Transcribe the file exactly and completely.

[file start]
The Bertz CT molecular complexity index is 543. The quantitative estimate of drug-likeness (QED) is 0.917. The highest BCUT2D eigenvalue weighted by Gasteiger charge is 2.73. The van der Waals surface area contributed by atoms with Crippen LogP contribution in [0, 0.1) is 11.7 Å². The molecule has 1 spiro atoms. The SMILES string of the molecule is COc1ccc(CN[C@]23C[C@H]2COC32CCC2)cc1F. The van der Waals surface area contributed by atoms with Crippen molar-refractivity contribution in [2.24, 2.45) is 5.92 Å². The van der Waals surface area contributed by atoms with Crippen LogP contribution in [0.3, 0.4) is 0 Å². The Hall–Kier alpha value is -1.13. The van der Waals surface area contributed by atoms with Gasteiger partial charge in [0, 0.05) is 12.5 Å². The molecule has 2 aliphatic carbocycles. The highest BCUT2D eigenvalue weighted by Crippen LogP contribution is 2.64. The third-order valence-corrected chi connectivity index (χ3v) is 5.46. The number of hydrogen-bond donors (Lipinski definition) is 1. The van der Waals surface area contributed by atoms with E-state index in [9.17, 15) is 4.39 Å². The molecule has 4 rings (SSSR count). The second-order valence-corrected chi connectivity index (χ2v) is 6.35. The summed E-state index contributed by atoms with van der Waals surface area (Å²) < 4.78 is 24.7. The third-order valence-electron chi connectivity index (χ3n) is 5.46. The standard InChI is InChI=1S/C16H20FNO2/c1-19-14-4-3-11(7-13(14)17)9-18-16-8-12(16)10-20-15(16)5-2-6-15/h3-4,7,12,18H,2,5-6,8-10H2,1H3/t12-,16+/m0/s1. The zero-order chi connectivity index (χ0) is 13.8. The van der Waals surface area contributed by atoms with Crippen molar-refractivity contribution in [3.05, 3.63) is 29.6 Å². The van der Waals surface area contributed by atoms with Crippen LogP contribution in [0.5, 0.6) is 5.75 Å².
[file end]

The Bertz CT molecular complexity index is 543. The quantitative estimate of drug-likeness (QED) is 0.917. The highest BCUT2D eigenvalue weighted by Gasteiger charge is 2.73. The van der Waals surface area contributed by atoms with Crippen LogP contribution in [0, 0.1) is 11.7 Å². The molecule has 1 spiro atoms. The SMILES string of the molecule is COc1ccc(CN[C@]23C[C@H]2COC32CCC2)cc1F. The van der Waals surface area contributed by atoms with Crippen molar-refractivity contribution in [2.24, 2.45) is 5.92 Å². The van der Waals surface area contributed by atoms with Crippen LogP contribution in [0.3, 0.4) is 0 Å². The Hall–Kier alpha value is -1.13. The van der Waals surface area contributed by atoms with Gasteiger partial charge in [0, 0.05) is 12.5 Å². The molecule has 2 aliphatic carbocycles. The highest BCUT2D eigenvalue weighted by Crippen LogP contribution is 2.64. The third-order valence-corrected chi connectivity index (χ3v) is 5.46. The number of hydrogen-bond donors (Lipinski definition) is 1. The van der Waals surface area contributed by atoms with E-state index in [9.17, 15) is 4.39 Å². The molecule has 4 rings (SSSR count). The second-order valence-corrected chi connectivity index (χ2v) is 6.35. The summed E-state index contributed by atoms with van der Waals surface area (Å²) < 4.78 is 24.7. The third-order valence-electron chi connectivity index (χ3n) is 5.46. The standard InChI is InChI=1S/C16H20FNO2/c1-19-14-4-3-11(7-13(14)17)9-18-16-8-12(16)10-20-15(16)5-2-6-15/h3-4,7,12,18H,2,5-6,8-10H2,1H3/t12-,16+/m0/s1. The zero-order chi connectivity index (χ0) is 13.8. The van der Waals surface area contributed by atoms with Crippen molar-refractivity contribution in [3.05, 3.63) is 29.6 Å². The van der Waals surface area contributed by atoms with Crippen LogP contribution in [0.5, 0.6) is 5.75 Å².